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Ino80 is essential for proximal-distal axis asymmetry in part by regulating Bmp4 expression

Overview of attention for article published in BMC Biology, March 2016
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  • Above-average Attention Score compared to outputs of the same age (58th percentile)
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Title
Ino80 is essential for proximal-distal axis asymmetry in part by regulating Bmp4 expression
Published in
BMC Biology, March 2016
DOI 10.1186/s12915-016-0238-5
Pubmed ID
Authors

Zhijun Qiu, Zeinab Elsayed, Veronica Peterkin, Suehyb Alkatib, Dorothy Bennett, Joseph W. Landry

Abstract

Understanding how embryos specify asymmetric axes is a major focus of biology. While much has been done to discover signaling pathways and transcription factors important for axis specification, comparatively little is known about how epigenetic regulators are involved. Epigenetic regulators operate downstream of signaling pathways and transcription factors to promote nuclear processes, most prominently transcription. To discover novel functions for these complexes in axis establishment during early embryonic development, we characterized phenotypes of a mouse knockout (KO) allele of the chromatin remodeling Ino80 ATPase. Ino80 KO embryos implant, but fail to develop beyond the egg cylinder stage. Ino80 KO embryonic stem cells (ESCs) are viable and maintain alkaline phosphatase activity, which is suggestive of pluripotency, but they fail to fully differentiate as either embryoid bodies or teratomas. Gene expression analysis of Ino80 KO early embryos by in situ hybridization and embryoid bodies by RT-PCR shows elevated Bmp4 expression and reduced expression of distal visceral endoderm (DVE) markers Cer1, Hex, and Lefty1. In culture, Bmp4 maintains stem cell pluripotency and when overexpressed is a known negative regulator of DVE differentiation in the early embryo. Consistent with the early embryo, we observed upregulated Bmp4 expression and down-regulated Cer1, Hex, and Lefty1 expression when Ino80 KO ESCs are differentiated in a monolayer. Molecular studies in these same cells demonstrate that Ino80 bound to the Bmp4 promoter regulates its chromatin structure, which correlates with enhanced SP1 binding. These results in combination suggest that Ino80 directly regulates the chromatin structure of the Bmp4 promoter with consequences to gene expression. In contrast to Ino80 KO differentiated cells, our experiments show that undifferentiated Ino80 KO ESCs are viable, but fail to differentiate in culture and in the early embryo. Ino80 KO ESCs and the early embryo up-regulate Bmp4 expression and down-regulate the expression of DVE markers Cer1, Hex and Lefty1. Based on this data, we propose a model where the Ino80 chromatin remodeling complex represses Bmp4 expression in the early embryo, thus promoting DVE differentiation and successful proximal-distal axis establishment. These results are significant because they show that epigenetic regulators have specific roles in establishing embryonic axes. By further characterizing these complexes, we will deepen our understanding of how the mammalian embryo is patterned by epigenetic regulators.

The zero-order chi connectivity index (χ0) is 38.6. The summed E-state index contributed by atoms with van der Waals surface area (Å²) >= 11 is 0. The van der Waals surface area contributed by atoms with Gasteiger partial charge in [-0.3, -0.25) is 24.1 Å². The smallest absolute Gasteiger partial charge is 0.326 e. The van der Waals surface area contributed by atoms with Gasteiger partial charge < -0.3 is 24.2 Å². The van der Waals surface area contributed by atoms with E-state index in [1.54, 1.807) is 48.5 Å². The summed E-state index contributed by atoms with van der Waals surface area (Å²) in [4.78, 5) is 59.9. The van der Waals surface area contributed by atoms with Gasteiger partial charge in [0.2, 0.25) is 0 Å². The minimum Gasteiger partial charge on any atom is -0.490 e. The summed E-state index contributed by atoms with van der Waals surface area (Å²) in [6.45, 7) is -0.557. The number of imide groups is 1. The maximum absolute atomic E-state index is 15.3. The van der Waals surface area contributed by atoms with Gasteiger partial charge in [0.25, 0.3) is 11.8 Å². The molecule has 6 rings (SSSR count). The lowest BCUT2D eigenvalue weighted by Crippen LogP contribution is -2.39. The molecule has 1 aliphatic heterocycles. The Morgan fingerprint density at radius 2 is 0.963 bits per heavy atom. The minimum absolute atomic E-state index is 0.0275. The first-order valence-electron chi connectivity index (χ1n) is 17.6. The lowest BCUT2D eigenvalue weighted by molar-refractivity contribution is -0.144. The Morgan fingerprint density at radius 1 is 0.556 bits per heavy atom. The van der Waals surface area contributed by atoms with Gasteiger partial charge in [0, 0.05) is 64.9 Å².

Twitter Demographics

The data shown below were collected from the profiles of 4 tweeters who shared this research output. Click here to find out more about how the information was compiled.

Mendeley readers

The data shown below were compiled from readership statistics for 9 Mendeley readers of this research output. Click here to see the associated Mendeley record.

Geographical breakdown

Country Count As %
Unknown 9 100%

Demographic breakdown

Readers by professional status Count As %
Researcher 3 33%
Student > Master 2 22%
Student > Ph. D. Student 2 22%
Other 1 11%
Student > Bachelor 1 11%
Other 0 0%
Readers by discipline Count As %
Biochemistry, Genetics and Molecular Biology 6 67%
Agricultural and Biological Sciences 1 11%
Neuroscience 1 11%
Medicine and Dentistry 1 11%

Attention Score in Context

This research output has an Altmetric Attention Score of 2. This is our high-level measure of the quality and quantity of online attention that it has received. This Attention Score, as well as the ranking and number of research outputs shown below, was calculated when the research output was last mentioned on 16 March 2016.
All research outputs
#3,066,212
of 7,401,456 outputs
Outputs from BMC Biology
#587
of 823 outputs
Outputs of similar age
#110,472
of 275,610 outputs
Outputs of similar age from BMC Biology
#16
of 26 outputs
Altmetric has tracked 7,401,456 research outputs across all sources so far. This one has received more attention than most of these and is in the 57th percentile.
So far Altmetric has tracked 823 research outputs from this source. They typically receive a lot more attention than average, with a mean Attention Score of 13.9. This one is in the 26th percentile – i.e., 26% of its peers scored the same or lower than it.
Older research outputs will score higher simply because they've had more time to accumulate mentions. To account for age we can compare this Altmetric Attention Score to the 275,610 tracked outputs that were published within six weeks on either side of this one in any source. This one has gotten more attention than average, scoring higher than 58% of its contemporaries.
We're also able to compare this research output to 26 others from the same source and published within six weeks on either side of this one. This one is in the 38th percentile – i.e., 38% of its contemporaries scored the same or lower than it.